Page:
Finally, it’s time to develop a value for money proposition that summarizes the findings from steps 1-4. This proposition should outline the value your organization is delivering (or aims to deliver), the investment associated with delivering that value, and how the investment relates to the value, including how this evidence is or will be used to improve the programme impact. It should also outline how the organization plans to improve its VfM in the future.


Developing a VfM proposition implies tackling the following aspects:


  • State clearly which of your stakeholders the proposition is addressed to: The first step in developing a VfM proposition is to understand your stakeholders, and in particular their needs, expectations, and priorities. These are the people who are affected by your organization’s products or services. They can be donors, community members, partners, governments, or other organizations. The proposition should explain who the proposition is addressed to and the rationale behind it.


  • Address the difference that your organisation or programme is making (or is expected to make): Once you have a clear understanding of your stakeholders, you need to clearly describe the value that the initiative is generating or aims to generate. The value can entail tangible or intangible changes, and they can include social, economic, and environmental benefits. For example, if your organization is working to improve access to clean water, the benefits could include improved health outcomes, increased economic productivity, and reduced environmental degradation. The value of an initiative is associated to the changes achieved or to be achieved and not to the activities that will be implemented.


  • Provide an overview of the investment: After outlining the value, it is time to describe the costs and other financial or non-financial investment that will used to deliver activities that will contribute to making a difference. This includes both direct and indirect costs, such as personnel, equipment, and overhead expenses. You should also consider the opportunity costs of not pursuing other projects or initiatives as well as the investment of other actors involved in programme or in the programme area.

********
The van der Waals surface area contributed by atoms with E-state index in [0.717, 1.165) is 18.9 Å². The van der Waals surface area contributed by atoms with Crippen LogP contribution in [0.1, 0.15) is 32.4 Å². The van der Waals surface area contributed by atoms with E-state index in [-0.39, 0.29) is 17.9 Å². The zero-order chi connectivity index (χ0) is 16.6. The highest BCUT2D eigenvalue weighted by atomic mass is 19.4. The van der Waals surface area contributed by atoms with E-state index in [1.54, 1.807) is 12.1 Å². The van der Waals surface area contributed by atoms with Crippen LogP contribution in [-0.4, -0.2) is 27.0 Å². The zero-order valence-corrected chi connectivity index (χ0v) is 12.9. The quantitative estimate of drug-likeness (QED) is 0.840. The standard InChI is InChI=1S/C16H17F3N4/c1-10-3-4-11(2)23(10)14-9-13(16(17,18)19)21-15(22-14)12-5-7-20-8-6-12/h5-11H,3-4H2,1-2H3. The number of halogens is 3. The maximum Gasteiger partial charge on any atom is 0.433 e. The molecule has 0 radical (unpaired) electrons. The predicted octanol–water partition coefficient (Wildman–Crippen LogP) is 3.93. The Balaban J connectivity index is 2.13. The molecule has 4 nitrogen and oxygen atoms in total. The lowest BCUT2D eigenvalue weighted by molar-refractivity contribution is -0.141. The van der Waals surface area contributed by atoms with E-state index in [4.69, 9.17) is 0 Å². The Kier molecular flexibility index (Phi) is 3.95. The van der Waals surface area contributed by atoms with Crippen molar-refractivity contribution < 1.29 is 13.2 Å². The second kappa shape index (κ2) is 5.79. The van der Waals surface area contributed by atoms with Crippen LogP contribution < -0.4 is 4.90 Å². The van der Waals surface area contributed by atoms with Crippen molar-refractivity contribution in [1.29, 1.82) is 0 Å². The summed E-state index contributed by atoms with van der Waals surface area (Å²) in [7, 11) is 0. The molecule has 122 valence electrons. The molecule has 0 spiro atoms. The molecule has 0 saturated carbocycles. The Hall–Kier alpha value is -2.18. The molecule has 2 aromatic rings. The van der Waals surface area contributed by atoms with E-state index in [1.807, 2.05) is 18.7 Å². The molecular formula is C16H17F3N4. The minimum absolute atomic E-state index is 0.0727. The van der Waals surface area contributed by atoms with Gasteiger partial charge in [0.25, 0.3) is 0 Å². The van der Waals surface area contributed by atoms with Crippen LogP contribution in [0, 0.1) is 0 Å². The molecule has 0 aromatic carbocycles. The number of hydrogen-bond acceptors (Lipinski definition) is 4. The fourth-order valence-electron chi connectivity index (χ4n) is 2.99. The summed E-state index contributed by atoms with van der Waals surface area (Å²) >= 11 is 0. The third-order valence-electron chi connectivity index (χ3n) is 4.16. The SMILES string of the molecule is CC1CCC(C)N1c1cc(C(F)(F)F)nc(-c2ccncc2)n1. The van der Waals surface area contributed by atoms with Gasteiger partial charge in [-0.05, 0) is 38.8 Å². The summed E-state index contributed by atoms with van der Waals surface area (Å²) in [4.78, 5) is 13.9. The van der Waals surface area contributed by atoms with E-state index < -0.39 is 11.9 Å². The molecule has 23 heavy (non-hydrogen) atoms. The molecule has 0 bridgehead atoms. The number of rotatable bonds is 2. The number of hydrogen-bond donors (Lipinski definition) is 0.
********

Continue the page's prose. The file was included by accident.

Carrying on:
• Reflect on the VfM of the initiative: Once the value and the investment have been discussed separately, it is time to bring them together and reflect on which areas of work have been worth the investment. If the proposition is presented at proposal stage you may want to explain how you will gather the evidence and assess whether the areas of work you are implementing are worth the investment and how adaptations may be made when necessary.

Ultimately, the proposition should explain how your organization creates value for stakeholders and how it is sustainable in the long run.


It is also important to appropriately communicate your Value for Money proposition to your stakeholders. This can be done through various channels, such as reports, presentations, and social media, as well as videos, audios, etc. You should also be prepared to engage in dialogue with stakeholders to address any questions or concerns they may have.




In conclusion, developing a VfM proposition is an essential step for any development organization. By clearly defining the outcomes and impacts you want to achieve, identifying the investment associated with achieving those outcomes, assessing whether the investment is generating the desired value, you can ensure that your organization is using its resources in the most effective way possible to maximize impact and deliver value to those you serve.


If you need help or ideas to develop a VfM proposition, don’t hesitate to contact us!



Learn more about our work on VfM here.